4. Flathead catfish are predictable as individuals, but unpredictable as a species. Greg Gelwicks, a research biologist with the IDNR, has been tracking radio-tagged flatheads during a multi-year study in several Iowa rivers. "If other factors (water quality, river levels, etc.) remain the same, individual flatheads seem to do the same thing every year, as far as movement," said Gelwicks. "But it seems like no two flatheads behave the same. Some are wanderers that move 80 miles a year, every year, while other fish might not move a mile up- or downstream during that same time.
"Each flathead seems to have its own pattern of movement," said Gelwicks. "What's odd is that during his summer travels, the 80-mile fish may swim past the one-mile fish, first going upstream during the spring and later in the year as he migrates downstream back to his traditional wintering hole. At the other extreme, we've got a couple flatheads that are such homebodies, always in the same exact spot in the same exact logjam, that we started to think they were dead. It wasn't until we went out at night and caught them roaming around after dark that we knew they were still alive."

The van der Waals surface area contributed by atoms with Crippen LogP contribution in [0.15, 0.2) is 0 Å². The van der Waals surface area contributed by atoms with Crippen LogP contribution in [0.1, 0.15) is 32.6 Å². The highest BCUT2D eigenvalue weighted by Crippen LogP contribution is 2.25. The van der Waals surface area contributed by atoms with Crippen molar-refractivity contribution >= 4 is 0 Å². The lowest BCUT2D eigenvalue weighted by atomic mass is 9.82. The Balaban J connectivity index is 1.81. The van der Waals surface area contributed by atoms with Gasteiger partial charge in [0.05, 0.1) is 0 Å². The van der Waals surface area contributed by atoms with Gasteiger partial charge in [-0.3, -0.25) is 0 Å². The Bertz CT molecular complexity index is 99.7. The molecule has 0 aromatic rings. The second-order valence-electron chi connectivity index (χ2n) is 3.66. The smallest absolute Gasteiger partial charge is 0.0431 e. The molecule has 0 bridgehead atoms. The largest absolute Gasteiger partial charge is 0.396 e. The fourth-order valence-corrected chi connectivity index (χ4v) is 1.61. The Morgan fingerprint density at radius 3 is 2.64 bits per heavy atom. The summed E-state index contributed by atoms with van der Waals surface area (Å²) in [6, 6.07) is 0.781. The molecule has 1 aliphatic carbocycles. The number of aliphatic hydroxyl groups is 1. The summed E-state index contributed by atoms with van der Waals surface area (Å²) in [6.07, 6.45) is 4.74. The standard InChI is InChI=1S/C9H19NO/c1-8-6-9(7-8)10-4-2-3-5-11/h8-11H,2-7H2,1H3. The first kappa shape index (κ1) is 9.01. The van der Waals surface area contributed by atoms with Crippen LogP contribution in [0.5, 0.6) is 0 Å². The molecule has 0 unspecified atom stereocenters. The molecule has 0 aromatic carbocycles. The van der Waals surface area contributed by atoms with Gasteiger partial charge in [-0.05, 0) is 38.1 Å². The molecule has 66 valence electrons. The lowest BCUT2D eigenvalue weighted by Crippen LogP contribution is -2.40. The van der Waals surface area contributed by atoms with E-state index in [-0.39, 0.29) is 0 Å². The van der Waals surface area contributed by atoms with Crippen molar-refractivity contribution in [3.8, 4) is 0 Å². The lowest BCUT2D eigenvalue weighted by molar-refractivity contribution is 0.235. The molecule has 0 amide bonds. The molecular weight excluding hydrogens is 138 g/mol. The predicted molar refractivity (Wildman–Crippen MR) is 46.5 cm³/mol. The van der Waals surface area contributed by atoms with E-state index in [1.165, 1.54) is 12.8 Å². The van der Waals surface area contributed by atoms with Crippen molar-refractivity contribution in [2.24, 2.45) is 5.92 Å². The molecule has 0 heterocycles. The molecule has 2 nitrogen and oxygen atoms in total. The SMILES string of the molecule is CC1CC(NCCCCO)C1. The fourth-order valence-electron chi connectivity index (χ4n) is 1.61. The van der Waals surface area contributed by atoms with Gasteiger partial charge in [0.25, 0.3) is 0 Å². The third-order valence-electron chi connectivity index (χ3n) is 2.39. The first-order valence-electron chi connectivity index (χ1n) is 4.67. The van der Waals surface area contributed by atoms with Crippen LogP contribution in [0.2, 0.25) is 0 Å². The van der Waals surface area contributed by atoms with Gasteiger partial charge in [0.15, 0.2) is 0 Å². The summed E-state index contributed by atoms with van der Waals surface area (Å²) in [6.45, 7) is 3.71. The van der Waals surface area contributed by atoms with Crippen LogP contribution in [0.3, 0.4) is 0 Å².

5. Size doesn't indicate age in flathead catfish. Gelwicks used growth rings in the bones of flatheads to determine age. "We found 12-inch flatheads that were 8 years old and 30-pounders that were only 10 years old," Gelwicks said. "It may be related to the availability of food; it may be related to genetics. It's something we hope to understand as we do more research."
6. Iowa's current state-record channel catfish came from the Missouri River in 2005 and was caught by Dustin Curtis of Bellevue, Neb. The 38-pound, 40-inch trophy bested a 36-pounder caught from the Middle Raccoon River back in 1993.
7. Channel catfish have been described as "swimming taste buds." Channel cats can have more than 175,000 taste buds on the surface of their bodies, according to research conducted by Louisiana State University biologist John Caprio. Caprio's studies indicate the highest concentrations of taste buds are in the gills, where they have up to 50 taste buds per square millimeter.